And indeed, right at the moment scholars start thinking about what media are, what they do, how they constitute what we conceive as reality and truth, and what this implies for ethics, politics, education and culture at large, media seem to be gone. Or at least they are on the move. Contemporary media seem to have lost their stable ontology as apparatus, they can no longer be located in particular carriers, devices, modalities or institutions. They seem to be ubiquitous, everywhere and nowhere. They have become floating signifiers, ready to embark on any instance of articulation or communication, ready to mediate anything at hand. And, as usual in philosophy, with the wisdom of hindsight, we realize retrospectively that after all no medium ? be it print, film, or television ? ever had a stable ontology.
What do we have then? A minimum definition would be: we have processes instead of ?things? ? mediations instead of media.
Complete text: Transcoding metaphors after the mediatic turn
Marianne van den Boomen, "Van gemeenschap via webnetwerk naar datawolk". In: Jan Steyaert and Jos de Haan (eds.) Jaarboek ICT en samenleving 2007: Gewoon digitaal p.129-148. Amsterdam: Boom, 2007.
Van gemeenschap via webnetwerk naar datawolk
Het is inmiddels een open deur om te zeggen dat het internet niet meer weg te denken is uit de samenleving. Gebruikers zijn allang niet meer de professionals en nerds van weleer maar gewone mensen. Grootouders mailen met hun kleinkinderen, scholieren vinden elkaar op MSN en Hyves, studenten bloggen hun opdrachten, en rond elke kwaal, hobby, leefstijl of interesse bestaan online communities. Het internet is gewoon geworden, mainstream, vanzelfsprekend vervlochten met het dagelijks leven (Herring 2004, Pew 2005).
In deze bijdrage wil ik nagaan hoe die sociale vervlechting de afgelopen decennia tot stand is gekomen. Ik onderscheid daartoe drie vormen van e-sociabiliteit, opgevat als specifieke configuraties van internettechnologie en sociale toe-eigening. Die drie soorten configuraties ? kortweg: virtuele gemeenschappen, instant webnetwerken en gedistribueerde datawolken ? vormen min of meer opeenvolgende generaties, maar bestaan tegelijkertijd uit sedimentaties en getransformeerde voortzettingen van elkaar. Hoewel zo'n benadering noch historisch noch analytisch volledig is, valt zo een lijn te ontwaren van een toenemende online-offlinevervlechting parallel aan een afname van publieke communicatie in lokaliseerbare online ruimtes. Ik zal eindigen met de vraag of deze ontwikkelingen niet nopen tot het herijken van de concepten waarmee sociabiliteit van oudsher werd geanalyseerd.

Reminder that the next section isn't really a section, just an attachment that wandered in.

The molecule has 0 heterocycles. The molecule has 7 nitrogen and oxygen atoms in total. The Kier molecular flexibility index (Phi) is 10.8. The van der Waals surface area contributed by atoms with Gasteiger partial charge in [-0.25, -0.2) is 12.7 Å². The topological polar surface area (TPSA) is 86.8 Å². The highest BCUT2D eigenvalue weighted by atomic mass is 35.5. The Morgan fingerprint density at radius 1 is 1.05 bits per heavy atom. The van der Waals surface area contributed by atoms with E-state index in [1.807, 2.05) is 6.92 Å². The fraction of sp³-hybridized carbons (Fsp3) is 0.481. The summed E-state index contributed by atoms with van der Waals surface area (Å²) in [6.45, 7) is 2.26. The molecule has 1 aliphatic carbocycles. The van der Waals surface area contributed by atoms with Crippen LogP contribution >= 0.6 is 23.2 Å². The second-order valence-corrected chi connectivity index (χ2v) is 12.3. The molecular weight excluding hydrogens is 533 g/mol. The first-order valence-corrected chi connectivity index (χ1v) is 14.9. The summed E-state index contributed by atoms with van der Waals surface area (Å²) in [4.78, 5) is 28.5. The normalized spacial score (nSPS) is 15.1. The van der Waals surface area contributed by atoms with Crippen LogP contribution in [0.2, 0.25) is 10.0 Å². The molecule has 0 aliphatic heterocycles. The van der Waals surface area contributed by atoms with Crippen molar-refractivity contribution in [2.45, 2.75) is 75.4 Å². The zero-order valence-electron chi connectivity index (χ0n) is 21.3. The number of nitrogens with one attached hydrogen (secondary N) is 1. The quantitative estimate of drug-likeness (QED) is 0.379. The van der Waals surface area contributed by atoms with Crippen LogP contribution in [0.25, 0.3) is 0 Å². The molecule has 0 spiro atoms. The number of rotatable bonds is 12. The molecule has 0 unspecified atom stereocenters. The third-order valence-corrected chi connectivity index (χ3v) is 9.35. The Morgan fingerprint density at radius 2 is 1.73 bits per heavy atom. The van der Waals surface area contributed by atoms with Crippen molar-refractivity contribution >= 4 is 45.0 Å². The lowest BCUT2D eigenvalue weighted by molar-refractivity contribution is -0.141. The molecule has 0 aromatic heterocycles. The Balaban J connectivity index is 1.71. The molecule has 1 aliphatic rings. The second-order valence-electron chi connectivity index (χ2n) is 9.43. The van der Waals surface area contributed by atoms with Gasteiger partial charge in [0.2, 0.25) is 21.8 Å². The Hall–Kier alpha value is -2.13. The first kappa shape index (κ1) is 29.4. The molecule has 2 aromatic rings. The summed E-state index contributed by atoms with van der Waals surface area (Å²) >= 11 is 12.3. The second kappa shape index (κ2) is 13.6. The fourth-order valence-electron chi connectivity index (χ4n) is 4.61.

Van gemeenschap via webnetwerk naar datawolk in: Jan Steyaert and Jos de Haan (eds.) Jaarboek ICT en samenleving 2007: Gewoon digitaal p.129-148. Amsterdam: Boom, 2007.
Deze week doet Vrij Nederland heel stoer. Journalist David Kleijwegt doet verslag van zijn downloadavonturen met zijn Ipod – poe, poe, hij downloadt wel 15 CD's per week. De cover toont een bricolage van de Ipod shadow reclame gemixt met de man met de zeis. De CD killer. De hoofdredactie erkent pontificaal het plegen van 'strafbare handelingen. En dat nog wel als medewerker van VN'. Nogal gratuit, want in Nederland is downloaden niet strafbaar, alleen uploaden. Niet zozeer omdat minister Donner dat heeft gezegd, maar omdat dat vastligt in de auteurswet. Wat de Stichting Brein ook beweert.
Op zich laat het stuk fraai zien hoe consumptie en distributie van muziek zich aan het verleggen is door het gebruik van digitale technologie, sharen en downloaden. En hoe dat een serieus probleem is voor de muziekindustrie en de gangbare business modellen. Op zich wisten we dat al, maar deze reportage in de vorm van een persoonlijke dagboek (blog-ge?nspireerd?) plus interviews met belanghebbenden zet het mooi op een rijtje.
De pontificale aankondiging – op de cover, in een hoofdredactionele introductie – doet vermoeden dat men hoopt op een lekkere media rel in komkommertijd, maar interessanter is iets anders dat dit artikel verraadt: het absolute onbenul over de technologie waarmee dit alles gebeurt.